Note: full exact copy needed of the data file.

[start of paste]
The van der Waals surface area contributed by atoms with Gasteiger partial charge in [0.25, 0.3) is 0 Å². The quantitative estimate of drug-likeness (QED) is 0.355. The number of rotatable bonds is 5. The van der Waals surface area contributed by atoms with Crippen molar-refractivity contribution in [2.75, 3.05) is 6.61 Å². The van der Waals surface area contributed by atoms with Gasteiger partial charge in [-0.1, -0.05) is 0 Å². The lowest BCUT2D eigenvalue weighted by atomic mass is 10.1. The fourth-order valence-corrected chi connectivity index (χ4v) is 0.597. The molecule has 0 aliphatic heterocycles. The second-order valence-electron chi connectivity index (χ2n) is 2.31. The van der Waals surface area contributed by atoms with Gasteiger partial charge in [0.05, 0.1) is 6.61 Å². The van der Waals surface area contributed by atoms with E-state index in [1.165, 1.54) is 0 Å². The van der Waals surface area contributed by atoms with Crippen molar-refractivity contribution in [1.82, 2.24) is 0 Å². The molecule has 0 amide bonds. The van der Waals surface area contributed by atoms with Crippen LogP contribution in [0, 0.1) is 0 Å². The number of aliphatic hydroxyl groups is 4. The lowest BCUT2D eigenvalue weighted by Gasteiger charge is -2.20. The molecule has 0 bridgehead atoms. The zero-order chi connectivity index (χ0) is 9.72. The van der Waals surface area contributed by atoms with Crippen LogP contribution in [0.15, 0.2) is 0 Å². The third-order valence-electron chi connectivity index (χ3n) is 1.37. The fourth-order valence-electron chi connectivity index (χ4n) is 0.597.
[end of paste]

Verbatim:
The van der Waals surface area contributed by atoms with Gasteiger partial charge in [0.25, 0.3) is 0 Å². The quantitative estimate of drug-likeness (QED) is 0.355. The number of rotatable bonds is 5. The van der Waals surface area contributed by atoms with Crippen molar-refractivity contribution in [2.75, 3.05) is 6.61 Å². The van der Waals surface area contributed by atoms with Gasteiger partial charge in [-0.1, -0.05) is 0 Å². The lowest BCUT2D eigenvalue weighted by atomic mass is 10.1. The fourth-order valence-corrected chi connectivity index (χ4v) is 0.597. The molecule has 0 aliphatic heterocycles. The second-order valence-electron chi connectivity index (χ2n) is 2.31. The van der Waals surface area contributed by atoms with Gasteiger partial charge in [0.05, 0.1) is 6.61 Å². The van der Waals surface area contributed by atoms with E-state index in [1.165, 1.54) is 0 Å². The van der Waals surface area contributed by atoms with Crippen molar-refractivity contribution in [1.82, 2.24) is 0 Å². The molecule has 0 amide bonds. The van der Waals surface area contributed by atoms with Crippen LogP contribution in [0, 0.1) is 0 Å². The number of aliphatic hydroxyl groups is 4. The lowest BCUT2D eigenvalue weighted by Gasteiger charge is -2.20. The molecule has 0 bridgehead atoms. The zero-order chi connectivity index (χ0) is 9.72. The van der Waals surface area contributed by atoms with Crippen LogP contribution in [0.15, 0.2) is 0 Å². The third-order valence-electron chi connectivity index (χ3n) is 1.37. The fourth-order valence-electron chi connectivity index (χ4n) is 0.597.